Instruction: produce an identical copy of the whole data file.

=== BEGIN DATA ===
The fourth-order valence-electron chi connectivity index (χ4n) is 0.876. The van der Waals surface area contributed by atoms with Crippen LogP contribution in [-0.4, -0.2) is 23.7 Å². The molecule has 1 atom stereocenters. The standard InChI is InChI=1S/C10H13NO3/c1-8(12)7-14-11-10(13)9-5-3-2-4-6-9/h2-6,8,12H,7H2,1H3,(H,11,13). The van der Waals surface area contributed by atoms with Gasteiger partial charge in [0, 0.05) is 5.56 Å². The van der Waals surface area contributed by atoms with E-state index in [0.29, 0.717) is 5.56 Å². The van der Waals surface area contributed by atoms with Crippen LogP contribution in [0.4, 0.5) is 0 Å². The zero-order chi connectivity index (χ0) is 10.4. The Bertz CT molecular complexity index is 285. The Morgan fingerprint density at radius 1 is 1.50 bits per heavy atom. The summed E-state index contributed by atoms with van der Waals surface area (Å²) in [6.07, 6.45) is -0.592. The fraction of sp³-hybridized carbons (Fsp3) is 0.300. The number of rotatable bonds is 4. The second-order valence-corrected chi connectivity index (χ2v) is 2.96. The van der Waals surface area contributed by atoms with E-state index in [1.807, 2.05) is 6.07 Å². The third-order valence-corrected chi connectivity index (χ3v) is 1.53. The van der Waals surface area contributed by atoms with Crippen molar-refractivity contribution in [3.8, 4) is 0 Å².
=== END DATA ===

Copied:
The fourth-order valence-electron chi connectivity index (χ4n) is 0.876. The van der Waals surface area contributed by atoms with Crippen LogP contribution in [-0.4, -0.2) is 23.7 Å². The molecule has 1 atom stereocenters. The standard InChI is InChI=1S/C10H13NO3/c1-8(12)7-14-11-10(13)9-5-3-2-4-6-9/h2-6,8,12H,7H2,1H3,(H,11,13). The van der Waals surface area contributed by atoms with Gasteiger partial charge in [0, 0.05) is 5.56 Å². The van der Waals surface area contributed by atoms with E-state index in [0.29, 0.717) is 5.56 Å². The van der Waals surface area contributed by atoms with Crippen LogP contribution in [0.4, 0.5) is 0 Å². The zero-order chi connectivity index (χ0) is 10.4. The Bertz CT molecular complexity index is 285. The Morgan fingerprint density at radius 1 is 1.50 bits per heavy atom. The summed E-state index contributed by atoms with van der Waals surface area (Å²) in [6.07, 6.45) is -0.592. The fraction of sp³-hybridized carbons (Fsp3) is 0.300. The number of rotatable bonds is 4. The second-order valence-corrected chi connectivity index (χ2v) is 2.96. The van der Waals surface area contributed by atoms with E-state index in [1.807, 2.05) is 6.07 Å². The third-order valence-corrected chi connectivity index (χ3v) is 1.53. The van der Waals surface area contributed by atoms with Crippen molar-refractivity contribution in [3.8, 4) is 0 Å².